An Overview of the Filipino Language
The Filipino language has been influenced by other language groups throughout their history, as well as being influenced by each other. More than hundred languages are being spoken by the different ethnolinguistic groups of dwellers, but only 8 dialects are considered as major languages. These major languages are Ilocano, Pangasinan, Pampango, Tagalog, Bicol, Cebuano, Hiligaynon and Waray-Samarnon.
In 1937, on the Executive Order No. 134 s. 1937, the national language of the Philippines will be based in Tagalog, was officially called Pilipino in 1959, and was finally settled in the 1987 Constitution as “Filipino”.
History of Filipino
The first Indonesians are thought to have come to the Philippines in groups, beginning some 5,000 to 6,000 years ago and again about 1500 B.C. Linguistic evidence connects Tagalog with Bahasa Indonesia as having common roots, so the main root of the modern Filipino languages probably came with these people (although other groups of people are thought to have come to the Philippines much earlier). In addition, the Malay people make up the largest percentage of the population in the Philippines.
Before the Spaniards came to the Philippines, the people lived in small towns called barangays.This way of life could have had a great effect on the languages at this time. The people of the Philippines were not united under one government, but were under many smaller governments, and they had many different languages and many different dialects of each language.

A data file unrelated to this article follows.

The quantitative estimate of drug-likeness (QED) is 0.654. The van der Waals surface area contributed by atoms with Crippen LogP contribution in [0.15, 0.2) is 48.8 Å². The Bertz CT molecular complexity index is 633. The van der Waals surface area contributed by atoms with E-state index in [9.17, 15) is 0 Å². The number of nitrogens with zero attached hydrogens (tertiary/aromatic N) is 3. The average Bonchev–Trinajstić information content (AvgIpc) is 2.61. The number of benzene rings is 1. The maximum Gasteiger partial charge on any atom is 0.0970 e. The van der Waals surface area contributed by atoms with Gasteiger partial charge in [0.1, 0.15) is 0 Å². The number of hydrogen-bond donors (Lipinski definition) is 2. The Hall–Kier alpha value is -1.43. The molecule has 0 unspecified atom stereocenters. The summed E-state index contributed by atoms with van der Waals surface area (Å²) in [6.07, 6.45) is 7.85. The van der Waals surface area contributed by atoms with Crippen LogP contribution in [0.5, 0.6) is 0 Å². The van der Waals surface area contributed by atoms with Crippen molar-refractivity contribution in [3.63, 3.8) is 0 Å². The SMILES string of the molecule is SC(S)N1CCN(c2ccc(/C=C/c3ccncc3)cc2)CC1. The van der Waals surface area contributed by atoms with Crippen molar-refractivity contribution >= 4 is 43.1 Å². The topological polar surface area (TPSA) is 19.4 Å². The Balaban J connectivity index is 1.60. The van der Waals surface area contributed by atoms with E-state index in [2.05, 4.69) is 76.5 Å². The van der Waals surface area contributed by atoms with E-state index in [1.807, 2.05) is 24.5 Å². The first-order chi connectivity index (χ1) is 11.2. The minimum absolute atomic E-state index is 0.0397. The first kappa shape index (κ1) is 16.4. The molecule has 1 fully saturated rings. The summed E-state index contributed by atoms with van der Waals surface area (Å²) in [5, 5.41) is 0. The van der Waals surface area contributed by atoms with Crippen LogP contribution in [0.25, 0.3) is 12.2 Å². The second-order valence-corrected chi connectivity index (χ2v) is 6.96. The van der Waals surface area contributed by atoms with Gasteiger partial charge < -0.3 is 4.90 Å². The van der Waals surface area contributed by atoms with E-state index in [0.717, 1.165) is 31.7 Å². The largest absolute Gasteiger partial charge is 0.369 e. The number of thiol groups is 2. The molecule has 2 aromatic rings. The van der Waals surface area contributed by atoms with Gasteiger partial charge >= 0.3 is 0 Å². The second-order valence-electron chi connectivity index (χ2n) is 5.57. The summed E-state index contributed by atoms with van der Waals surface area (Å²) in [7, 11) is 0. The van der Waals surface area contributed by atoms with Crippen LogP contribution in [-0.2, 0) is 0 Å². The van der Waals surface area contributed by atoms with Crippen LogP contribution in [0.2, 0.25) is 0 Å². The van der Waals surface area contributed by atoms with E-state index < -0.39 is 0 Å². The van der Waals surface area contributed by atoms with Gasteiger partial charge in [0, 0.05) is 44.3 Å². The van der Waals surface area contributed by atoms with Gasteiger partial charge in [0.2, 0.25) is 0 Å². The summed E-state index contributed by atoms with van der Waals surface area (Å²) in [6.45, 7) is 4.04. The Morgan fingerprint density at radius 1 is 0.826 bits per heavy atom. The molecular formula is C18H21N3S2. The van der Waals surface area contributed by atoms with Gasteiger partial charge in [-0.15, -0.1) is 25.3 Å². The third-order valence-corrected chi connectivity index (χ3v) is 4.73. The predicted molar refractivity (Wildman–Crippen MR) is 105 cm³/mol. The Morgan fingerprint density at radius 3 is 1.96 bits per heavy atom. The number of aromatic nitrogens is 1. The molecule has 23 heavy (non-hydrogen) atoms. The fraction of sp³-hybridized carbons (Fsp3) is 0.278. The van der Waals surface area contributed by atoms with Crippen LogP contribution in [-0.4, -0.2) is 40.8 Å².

5 Interesting Filipino Language Facts:
– “Filipino” is the standardized form of Tagalog, which is spoken by 28 million people as their first language, and 45 million as their second.
– Tagalog” is derived from the phrase “taga-ilog,” which means “from the river.” It’s also the word used to refer to people who live in Metro Manila, CALABARZON, MIMAROPA and Central Luzon.
– Tagalog is considered a member of a Malayo-Polynesian subfamily of languages. Over the centuries, it borrowed from Malay, Chinese, Spanish and even American-English. For example, “kuya” and “ate” refer to an older brother and sister, respectively, similar to how the Chinese nickname siblings according to their birth order.
– According to Wikijunior, there are 22 million Tagalog speakers around the world.
– Aside from Filipino, English is also considered a national language in the Philippines. Unlike other English-speaking countries in the world, however, Filipinos speak the American version of English.
Like most languages, Filipino is ever-evolving. As long as the people of the Philippines assimilate foreign cultures into their own, what makes Filipino “Filipino” — as opposed to just “Tagalog” — will change as well. Even though any English speaker can get by in the Philippines just fine, learning basic Filipino phrases will get you a long way in this country.
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Cited work: The Philippines: Then and Now. Excerpted from The Filipino Americans (From 1763 to the Present): Their History, Culture, and Traditions, by Veltisezar Bautista.
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